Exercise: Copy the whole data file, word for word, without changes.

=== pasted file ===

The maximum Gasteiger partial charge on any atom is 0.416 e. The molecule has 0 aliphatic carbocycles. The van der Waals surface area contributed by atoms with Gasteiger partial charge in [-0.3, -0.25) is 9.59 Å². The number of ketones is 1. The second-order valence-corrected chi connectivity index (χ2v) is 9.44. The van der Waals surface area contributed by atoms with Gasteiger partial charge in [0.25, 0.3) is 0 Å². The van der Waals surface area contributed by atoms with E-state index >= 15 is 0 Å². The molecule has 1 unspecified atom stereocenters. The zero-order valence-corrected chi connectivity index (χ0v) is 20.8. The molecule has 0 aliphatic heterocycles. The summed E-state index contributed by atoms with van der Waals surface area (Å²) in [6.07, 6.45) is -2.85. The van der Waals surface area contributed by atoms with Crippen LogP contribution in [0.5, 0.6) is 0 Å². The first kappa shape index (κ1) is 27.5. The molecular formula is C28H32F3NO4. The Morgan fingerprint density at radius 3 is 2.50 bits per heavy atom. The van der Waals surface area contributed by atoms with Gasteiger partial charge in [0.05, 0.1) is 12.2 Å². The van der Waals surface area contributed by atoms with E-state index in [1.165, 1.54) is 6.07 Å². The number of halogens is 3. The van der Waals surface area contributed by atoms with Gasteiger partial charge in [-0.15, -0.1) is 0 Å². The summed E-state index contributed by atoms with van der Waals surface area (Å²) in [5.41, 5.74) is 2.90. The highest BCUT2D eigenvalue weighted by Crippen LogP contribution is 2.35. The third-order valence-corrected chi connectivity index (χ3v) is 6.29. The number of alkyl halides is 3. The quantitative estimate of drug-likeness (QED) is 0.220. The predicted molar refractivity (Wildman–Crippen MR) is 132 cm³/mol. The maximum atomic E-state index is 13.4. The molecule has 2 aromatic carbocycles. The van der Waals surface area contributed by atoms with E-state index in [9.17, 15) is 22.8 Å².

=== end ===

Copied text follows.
The maximum Gasteiger partial charge on any atom is 0.416 e. The molecule has 0 aliphatic carbocycles. The van der Waals surface area contributed by atoms with Gasteiger partial charge in [-0.3, -0.25) is 9.59 Å². The number of ketones is 1. The second-order valence-corrected chi connectivity index (χ2v) is 9.44. The van der Waals surface area contributed by atoms with Gasteiger partial charge in [0.25, 0.3) is 0 Å². The van der Waals surface area contributed by atoms with E-state index >= 15 is 0 Å². The molecule has 1 unspecified atom stereocenters. The zero-order valence-corrected chi connectivity index (χ0v) is 20.8. The molecule has 0 aliphatic heterocycles. The summed E-state index contributed by atoms with van der Waals surface area (Å²) in [6.07, 6.45) is -2.85. The van der Waals surface area contributed by atoms with Crippen LogP contribution in [0.5, 0.6) is 0 Å². The first kappa shape index (κ1) is 27.5. The molecular formula is C28H32F3NO4. The Morgan fingerprint density at radius 3 is 2.50 bits per heavy atom. The van der Waals surface area contributed by atoms with Gasteiger partial charge in [0.05, 0.1) is 12.2 Å². The van der Waals surface area contributed by atoms with E-state index in [1.165, 1.54) is 6.07 Å². The number of halogens is 3. The van der Waals surface area contributed by atoms with Gasteiger partial charge in [-0.15, -0.1) is 0 Å². The summed E-state index contributed by atoms with van der Waals surface area (Å²) in [5.41, 5.74) is 2.90. The highest BCUT2D eigenvalue weighted by Crippen LogP contribution is 2.35. The third-order valence-corrected chi connectivity index (χ3v) is 6.29. The number of alkyl halides is 3. The quantitative estimate of drug-likeness (QED) is 0.220. The predicted molar refractivity (Wildman–Crippen MR) is 132 cm³/mol. The maximum atomic E-state index is 13.4. The molecule has 2 aromatic carbocycles. The van der Waals surface area contributed by atoms with E-state index in [9.17, 15) is 22.8 Å².